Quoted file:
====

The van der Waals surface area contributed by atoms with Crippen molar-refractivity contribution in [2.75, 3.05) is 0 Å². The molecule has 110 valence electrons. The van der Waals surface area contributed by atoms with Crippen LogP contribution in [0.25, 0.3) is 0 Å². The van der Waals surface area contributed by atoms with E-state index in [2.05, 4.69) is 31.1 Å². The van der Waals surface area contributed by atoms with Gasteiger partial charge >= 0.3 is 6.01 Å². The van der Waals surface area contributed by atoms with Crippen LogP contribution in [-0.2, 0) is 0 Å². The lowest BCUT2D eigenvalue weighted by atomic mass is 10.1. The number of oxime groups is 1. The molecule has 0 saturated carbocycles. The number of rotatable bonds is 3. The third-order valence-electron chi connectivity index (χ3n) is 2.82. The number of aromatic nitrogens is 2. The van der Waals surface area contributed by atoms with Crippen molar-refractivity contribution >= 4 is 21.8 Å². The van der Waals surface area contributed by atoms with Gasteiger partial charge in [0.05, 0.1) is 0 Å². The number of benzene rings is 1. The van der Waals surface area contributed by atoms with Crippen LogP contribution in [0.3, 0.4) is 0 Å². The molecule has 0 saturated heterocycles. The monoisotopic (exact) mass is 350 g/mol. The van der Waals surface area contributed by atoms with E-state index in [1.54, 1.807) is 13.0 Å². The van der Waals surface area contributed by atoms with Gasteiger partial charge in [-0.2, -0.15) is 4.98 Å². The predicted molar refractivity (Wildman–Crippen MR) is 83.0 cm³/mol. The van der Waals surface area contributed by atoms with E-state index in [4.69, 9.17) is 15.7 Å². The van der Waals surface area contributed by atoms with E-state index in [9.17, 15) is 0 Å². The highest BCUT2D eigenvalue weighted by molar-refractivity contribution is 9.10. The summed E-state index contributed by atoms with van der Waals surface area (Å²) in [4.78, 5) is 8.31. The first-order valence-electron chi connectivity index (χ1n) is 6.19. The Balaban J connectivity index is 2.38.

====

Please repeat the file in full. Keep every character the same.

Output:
The van der Waals surface area contributed by atoms with Crippen molar-refractivity contribution in [2.75, 3.05) is 0 Å². The molecule has 110 valence electrons. The van der Waals surface area contributed by atoms with Crippen LogP contribution in [0.25, 0.3) is 0 Å². The van der Waals surface area contributed by atoms with E-state index in [2.05, 4.69) is 31.1 Å². The van der Waals surface area contributed by atoms with Gasteiger partial charge >= 0.3 is 6.01 Å². The van der Waals surface area contributed by atoms with Crippen LogP contribution in [-0.2, 0) is 0 Å². The lowest BCUT2D eigenvalue weighted by atomic mass is 10.1. The number of oxime groups is 1. The molecule has 0 saturated carbocycles. The number of rotatable bonds is 3. The third-order valence-electron chi connectivity index (χ3n) is 2.82. The number of aromatic nitrogens is 2. The van der Waals surface area contributed by atoms with Crippen molar-refractivity contribution >= 4 is 21.8 Å². The van der Waals surface area contributed by atoms with Gasteiger partial charge in [0.05, 0.1) is 0 Å². The number of benzene rings is 1. The van der Waals surface area contributed by atoms with Crippen LogP contribution in [0.3, 0.4) is 0 Å². The molecule has 0 saturated heterocycles. The monoisotopic (exact) mass is 350 g/mol. The van der Waals surface area contributed by atoms with E-state index in [1.54, 1.807) is 13.0 Å². The van der Waals surface area contributed by atoms with Gasteiger partial charge in [-0.2, -0.15) is 4.98 Å². The predicted molar refractivity (Wildman–Crippen MR) is 83.0 cm³/mol. The van der Waals surface area contributed by atoms with E-state index in [4.69, 9.17) is 15.7 Å². The van der Waals surface area contributed by atoms with E-state index in [9.17, 15) is 0 Å². The highest BCUT2D eigenvalue weighted by molar-refractivity contribution is 9.10. The summed E-state index contributed by atoms with van der Waals surface area (Å²) in [4.78, 5) is 8.31. The first-order valence-electron chi connectivity index (χ1n) is 6.19. The Balaban J connectivity index is 2.38.